Tucker Carlson’s anti-immigrant rhetoric has compelled four companies to pull advertisements from airing during his prime-time Fox News show. The backlash came in response to Thursday evening’s monologue, when the host suggested immigrants make the United States “poorer and dirtier.”
“Our leaders demand that you shut up and accept this,” he said, while name-checking Reps. Nancy Pelosi, D-Calif., and Paul Ryan, R-Wis. “We have a moral obligation to admit the world’s poor, they tell us, even if it makes our own country poorer and dirtier and more divided. Immigration is a form of atonement.”
Few advocates, if any, argue the economic merit of immigration, Carlson said in his opening. The nation needs skilled workers, but that is not who arrive here, he said.
The segment ended with an advertisement for insurance company Pacific Life. The Fortune 500 company said in a statement Friday that it “strongly” disagreed with Carlson’s immigration comments.
“Our customer base and our workforce reflect the diversity of our great nation, something we take great pride in,” the company said. “We will not be advertising on Mr. Carlson’s show in the coming weeks as we re-evaluate our relationship with his program.”
Several other companies have since followed suit.
NerdWallet, a personal finance company, pulled its advertising and said that it will be re-evaluating future airtime during “Tucker Carlson Tonight.”
“If our review determines that a certain show’s content doesn’t align with our company values, we take commensurate and appropriate action. That’s what we’re doing in this instance,” company spokeswoman Keely Spillane told The Washington Post in a statement.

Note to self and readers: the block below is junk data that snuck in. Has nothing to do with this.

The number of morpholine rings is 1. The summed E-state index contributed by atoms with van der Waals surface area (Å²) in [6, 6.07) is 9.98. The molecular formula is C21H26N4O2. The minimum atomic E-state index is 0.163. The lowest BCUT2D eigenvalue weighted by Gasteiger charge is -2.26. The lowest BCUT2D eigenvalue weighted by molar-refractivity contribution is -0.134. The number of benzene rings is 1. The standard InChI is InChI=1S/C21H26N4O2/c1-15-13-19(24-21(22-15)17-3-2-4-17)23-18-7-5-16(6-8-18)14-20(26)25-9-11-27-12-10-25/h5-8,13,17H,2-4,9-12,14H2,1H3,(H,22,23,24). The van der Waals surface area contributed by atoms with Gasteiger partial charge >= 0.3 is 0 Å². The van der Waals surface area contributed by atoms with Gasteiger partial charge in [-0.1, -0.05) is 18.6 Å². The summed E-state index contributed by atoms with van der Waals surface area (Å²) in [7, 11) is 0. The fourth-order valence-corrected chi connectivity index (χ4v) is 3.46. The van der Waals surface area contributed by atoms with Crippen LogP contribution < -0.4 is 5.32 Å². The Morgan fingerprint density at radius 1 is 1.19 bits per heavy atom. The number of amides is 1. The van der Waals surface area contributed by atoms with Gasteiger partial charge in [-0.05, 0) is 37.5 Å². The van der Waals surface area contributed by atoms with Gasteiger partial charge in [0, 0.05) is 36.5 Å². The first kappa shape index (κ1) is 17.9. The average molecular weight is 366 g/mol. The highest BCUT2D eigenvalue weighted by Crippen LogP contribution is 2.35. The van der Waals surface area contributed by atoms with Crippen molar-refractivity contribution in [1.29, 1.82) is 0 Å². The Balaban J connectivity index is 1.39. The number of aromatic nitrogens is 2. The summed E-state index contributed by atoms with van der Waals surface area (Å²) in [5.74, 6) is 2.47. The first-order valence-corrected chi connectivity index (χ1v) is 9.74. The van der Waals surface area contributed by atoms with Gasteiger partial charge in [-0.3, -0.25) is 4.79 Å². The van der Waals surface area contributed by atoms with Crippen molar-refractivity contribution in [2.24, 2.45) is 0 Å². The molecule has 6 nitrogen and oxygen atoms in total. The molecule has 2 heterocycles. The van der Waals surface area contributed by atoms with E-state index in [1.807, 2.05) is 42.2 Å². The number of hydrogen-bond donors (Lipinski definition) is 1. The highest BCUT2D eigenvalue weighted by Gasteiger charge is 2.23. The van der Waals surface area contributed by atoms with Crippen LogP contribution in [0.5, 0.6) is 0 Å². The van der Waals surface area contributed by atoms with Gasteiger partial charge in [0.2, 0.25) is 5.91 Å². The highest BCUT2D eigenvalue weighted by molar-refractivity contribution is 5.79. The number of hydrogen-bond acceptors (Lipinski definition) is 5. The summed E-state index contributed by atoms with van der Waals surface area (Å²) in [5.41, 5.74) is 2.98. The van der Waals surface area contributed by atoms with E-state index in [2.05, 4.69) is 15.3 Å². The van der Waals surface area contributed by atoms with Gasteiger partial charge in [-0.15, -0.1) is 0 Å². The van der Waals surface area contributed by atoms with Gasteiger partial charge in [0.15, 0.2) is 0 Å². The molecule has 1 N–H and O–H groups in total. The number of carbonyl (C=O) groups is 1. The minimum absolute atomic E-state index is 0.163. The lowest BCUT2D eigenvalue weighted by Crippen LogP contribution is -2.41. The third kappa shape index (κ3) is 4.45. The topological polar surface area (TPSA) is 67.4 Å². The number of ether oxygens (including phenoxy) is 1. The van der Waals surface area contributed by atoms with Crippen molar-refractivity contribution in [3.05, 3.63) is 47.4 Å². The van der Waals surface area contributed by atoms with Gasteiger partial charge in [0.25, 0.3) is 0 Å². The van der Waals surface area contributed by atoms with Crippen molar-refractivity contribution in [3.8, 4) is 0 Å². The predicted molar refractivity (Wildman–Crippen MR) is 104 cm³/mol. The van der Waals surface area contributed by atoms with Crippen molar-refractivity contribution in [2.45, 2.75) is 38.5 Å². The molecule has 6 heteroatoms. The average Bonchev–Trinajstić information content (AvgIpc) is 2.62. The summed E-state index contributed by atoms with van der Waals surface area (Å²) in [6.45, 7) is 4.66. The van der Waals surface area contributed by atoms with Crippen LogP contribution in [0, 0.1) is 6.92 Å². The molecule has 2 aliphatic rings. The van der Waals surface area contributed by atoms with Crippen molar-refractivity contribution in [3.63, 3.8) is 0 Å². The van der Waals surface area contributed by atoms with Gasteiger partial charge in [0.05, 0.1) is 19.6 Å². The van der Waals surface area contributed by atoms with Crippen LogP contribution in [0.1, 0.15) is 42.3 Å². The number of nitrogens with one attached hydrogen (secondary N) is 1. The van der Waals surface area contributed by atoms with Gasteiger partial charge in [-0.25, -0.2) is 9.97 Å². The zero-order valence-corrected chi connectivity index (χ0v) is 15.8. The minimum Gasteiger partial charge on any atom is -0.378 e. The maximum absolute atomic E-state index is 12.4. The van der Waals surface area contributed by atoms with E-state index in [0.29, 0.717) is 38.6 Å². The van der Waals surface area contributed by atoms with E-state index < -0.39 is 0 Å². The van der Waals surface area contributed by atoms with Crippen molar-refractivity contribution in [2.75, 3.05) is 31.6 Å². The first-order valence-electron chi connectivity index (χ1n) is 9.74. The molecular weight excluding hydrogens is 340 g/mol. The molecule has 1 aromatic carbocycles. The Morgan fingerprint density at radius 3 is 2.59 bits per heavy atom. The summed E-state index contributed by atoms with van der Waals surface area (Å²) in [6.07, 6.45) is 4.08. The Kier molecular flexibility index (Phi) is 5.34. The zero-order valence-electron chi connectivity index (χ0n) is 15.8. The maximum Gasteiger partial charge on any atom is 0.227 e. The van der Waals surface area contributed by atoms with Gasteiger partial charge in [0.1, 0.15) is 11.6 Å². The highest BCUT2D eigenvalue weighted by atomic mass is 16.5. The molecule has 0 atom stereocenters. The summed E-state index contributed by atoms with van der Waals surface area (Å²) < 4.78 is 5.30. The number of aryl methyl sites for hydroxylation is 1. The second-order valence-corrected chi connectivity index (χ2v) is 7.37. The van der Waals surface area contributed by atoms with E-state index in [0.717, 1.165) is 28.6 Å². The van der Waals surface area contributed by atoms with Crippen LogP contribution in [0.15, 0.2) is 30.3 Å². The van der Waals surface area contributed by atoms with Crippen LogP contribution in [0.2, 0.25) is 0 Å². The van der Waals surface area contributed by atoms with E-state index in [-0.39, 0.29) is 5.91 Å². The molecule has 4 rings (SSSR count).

SmileDirectClub and Nautilus, the parent company of fitness training equipment brand Bowflex, also confirmed asking Fox News to refrain from running their commercials during Carlson’s show, according to the Hollywood Reporter.
Employment search engine Indeed.com requested the same from the network more than a month ago, too.
A few companies have stood behind their ad placement, including Bayer, producer of Alka-Seltzer Plus, and Mitsubishi. Farmers Insurance also said it will keep advertising during the slot, adding that “decisions made by Farmers should not be construed to be an endorsement of any kind as to a show’s content or the individuals appearing on the show,” according to the Hollywood Reporter.
The Post was unable to independently confirm with these companies.
Fox News called the outrage “unfortunate and unnecessary distractions.” Network spokeswoman Carly Shanahan said in a statement: “It is a shame that left-wing advocacy groups, under the guise of being supposed ‘media watchdogs,’ weaponize social media against companies in an effort to stifle free speech.”
The network has defended itself against similar advertiser pullouts driven by public scrutiny.
In March, six companies yanked commercials during Laura Ingraham’s program after she taunted former Parkland student David Hogg. She later apologized, but Fox News co-president Jack Abernethy decried the move as “agenda-driven intimidation efforts” and censorship.
Carlson has been a frequent critic of immigration.
The Post’s Philip Bump previously reported that since taking over the prime-time slot shortly before the 2016 election, Carlson has been “a fervent advocate for Trump’s hard-right position on immigration.”
In March, Carlson voiced concern that America’s demographics were changing too quickly without “debate.”
In his Thursday monologue, Carlson rolled footage of Mexican protesters critical of the caravan, suggesting that some were criminals mounting an “invasion,” in an echo of President Donald Trump’s rhetoric.
“That sounds like a Trump rally,” Carlson said. “When did Mexican citizens start talking like this? It’s confusing, and of course, deeply hilarious and satisfying to watch.”
(c) 2018, The Washington Post · Deanna Paul, Alex Horton